THE WONDER OF BEING KNOWN
by Hugh Farquhar
This week’s Gospel Reading from the Lectionary is John 10:11-18.
I fix on verse 14: “I am the good shepherd. I know my own and my own know me.”
My Aunt Ann was my mother’s sister. Married to my Uncle Murray, they owned a farm in Martock, just outside of Windsor, NS. It was my second home when I was growing up. I spent many weekends and summer holidays on that farm, and being the youngest of the cousins, I got special treatment. She delighted in making for me the things about which I raved: home-made doughnuts and bread, and baked beans.
In later years, when I visited as an adult, her eyes would light up and she would greet me with a hug and a kiss. Eventually Alzheimer’s set in, and when I went to visit her in a Nursing Home, she didn’t know me. The name “Hughie” seemed to ring a bell, but she didn’t associate it with me. “Who are you,” she kept asking. I was a stranger to her.” It’s a lonely feeling not to be known by one who knew you so well.
By way of contrast, I was picked out of a crowd one day by someone I hadn’t seen for thirty years. Out of the blue she startled me by exclaiming, “I know you. You’re Mr. Farquhar.” It felt good to be known. I thought to myself, “It’s awesome. Out of all the hundreds of people in her world, she recognizes me just like that. She knows me.” Sometimes I am recognized on the telephone before I identify myself. Simply by the sound of my voice I am known. It’s affirming to be known.
As Christians, we celebrate the good news that God knows us – each one of us in our uniqueness.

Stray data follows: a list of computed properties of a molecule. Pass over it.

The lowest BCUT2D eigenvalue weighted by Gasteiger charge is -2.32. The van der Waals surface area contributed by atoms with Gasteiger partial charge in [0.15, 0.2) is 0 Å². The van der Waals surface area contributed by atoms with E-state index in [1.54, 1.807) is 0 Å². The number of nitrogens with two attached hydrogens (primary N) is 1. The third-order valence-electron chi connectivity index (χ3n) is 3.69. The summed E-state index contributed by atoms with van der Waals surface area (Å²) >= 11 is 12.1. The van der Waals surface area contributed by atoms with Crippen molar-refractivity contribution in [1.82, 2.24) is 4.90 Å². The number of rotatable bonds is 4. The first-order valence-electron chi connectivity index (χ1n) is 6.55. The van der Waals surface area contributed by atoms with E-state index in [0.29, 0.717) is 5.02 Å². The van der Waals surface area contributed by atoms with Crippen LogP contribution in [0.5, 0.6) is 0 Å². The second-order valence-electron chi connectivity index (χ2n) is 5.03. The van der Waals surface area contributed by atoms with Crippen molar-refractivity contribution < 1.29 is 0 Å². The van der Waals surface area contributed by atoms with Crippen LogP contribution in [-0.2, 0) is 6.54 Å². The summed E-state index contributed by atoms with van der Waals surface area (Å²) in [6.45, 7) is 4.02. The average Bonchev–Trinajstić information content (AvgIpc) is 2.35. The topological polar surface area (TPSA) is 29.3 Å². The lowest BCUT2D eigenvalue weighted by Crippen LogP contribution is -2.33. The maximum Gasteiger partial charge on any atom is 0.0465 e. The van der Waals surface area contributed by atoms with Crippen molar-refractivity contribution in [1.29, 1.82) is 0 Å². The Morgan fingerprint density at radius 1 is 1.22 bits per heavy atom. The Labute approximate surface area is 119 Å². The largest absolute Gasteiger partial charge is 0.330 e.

In this Chapter of John’s Gospel, Jesus used the relationship between a good shepherd and their sheep to describe his relationship with his followers. In Palestine, sheep were kept for their fleece, so they were often in a shepherd’s care for years. The shepherd knew the flock. He/she could tell their sheep apart, knew each one intimately, and called them all by name.
I witnessed the same relationship on the farm between Uncle Murray and his cattle. To him they weren’t a herd; they were individual cows with their own characteristics. He could tell them apart, and when they entered the barn after a sojourn in the pasture, he called them by name: “Bessie, Daisy, Pansy.” He cared for his cows, not just for the milk they produced, but for them individually as God’s creatures. It was a process that amazed me as a child.
Jesus said, “I am, the good shepherd. I know my own.” He was speaking about faith as a relationship. It’s about celebrating the wonder of knowing and being known by the good shepherd.
In a world where it’s easy to feel insignificant and anonymous, I celebrate the wonder of being known.
Many of us are going through tough times right now, brought about by this enduring pandemic. I want to say this week that, regardless of the circumstances, the Christ steps forward as the good shepherd to say, “I know you. You are one of the people of my pasture. ‘Walk with me, I will walk with you.’”
This is a faith to carry us through until, as Paul wrote to the Corinthians in his magnificent hymn of love, “that which is perfect is come . . . and I shall know even as also I am known.”
Hugh Farquhar is Minister Emeritus at St. Paul’s United Church, Riverview, and teaches Biblical Studies at Atlantic School of Theology, Halifax, NS.